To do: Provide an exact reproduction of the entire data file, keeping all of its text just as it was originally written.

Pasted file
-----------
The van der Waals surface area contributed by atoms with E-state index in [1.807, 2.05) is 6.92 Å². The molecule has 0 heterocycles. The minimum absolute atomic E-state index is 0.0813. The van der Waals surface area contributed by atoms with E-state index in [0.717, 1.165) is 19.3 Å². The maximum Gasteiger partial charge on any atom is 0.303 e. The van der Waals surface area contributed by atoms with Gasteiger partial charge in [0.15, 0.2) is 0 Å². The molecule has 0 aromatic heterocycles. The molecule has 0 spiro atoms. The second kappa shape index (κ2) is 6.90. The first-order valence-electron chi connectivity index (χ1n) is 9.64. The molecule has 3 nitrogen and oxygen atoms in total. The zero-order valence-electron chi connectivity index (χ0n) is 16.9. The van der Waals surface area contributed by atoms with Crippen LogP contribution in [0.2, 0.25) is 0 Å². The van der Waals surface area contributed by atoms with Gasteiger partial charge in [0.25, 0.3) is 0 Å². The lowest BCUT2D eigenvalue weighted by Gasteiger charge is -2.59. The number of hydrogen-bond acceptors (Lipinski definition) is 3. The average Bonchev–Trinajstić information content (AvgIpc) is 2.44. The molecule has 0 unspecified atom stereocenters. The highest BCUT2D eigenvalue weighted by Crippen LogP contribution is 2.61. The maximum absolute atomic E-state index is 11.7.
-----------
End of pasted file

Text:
The van der Waals surface area contributed by atoms with E-state index in [1.807, 2.05) is 6.92 Å². The molecule has 0 heterocycles. The minimum absolute atomic E-state index is 0.0813. The van der Waals surface area contributed by atoms with E-state index in [0.717, 1.165) is 19.3 Å². The maximum Gasteiger partial charge on any atom is 0.303 e. The van der Waals surface area contributed by atoms with Gasteiger partial charge in [0.15, 0.2) is 0 Å². The molecule has 0 aromatic heterocycles. The molecule has 0 spiro atoms. The second kappa shape index (κ2) is 6.90. The first-order valence-electron chi connectivity index (χ1n) is 9.64. The molecule has 3 nitrogen and oxygen atoms in total. The zero-order valence-electron chi connectivity index (χ0n) is 16.9. The van der Waals surface area contributed by atoms with Crippen LogP contribution in [0.2, 0.25) is 0 Å². The van der Waals surface area contributed by atoms with Gasteiger partial charge in [0.25, 0.3) is 0 Å². The lowest BCUT2D eigenvalue weighted by Gasteiger charge is -2.59. The number of hydrogen-bond acceptors (Lipinski definition) is 3. The average Bonchev–Trinajstić information content (AvgIpc) is 2.44. The molecule has 0 unspecified atom stereocenters. The highest BCUT2D eigenvalue weighted by Crippen LogP contribution is 2.61. The maximum absolute atomic E-state index is 11.7.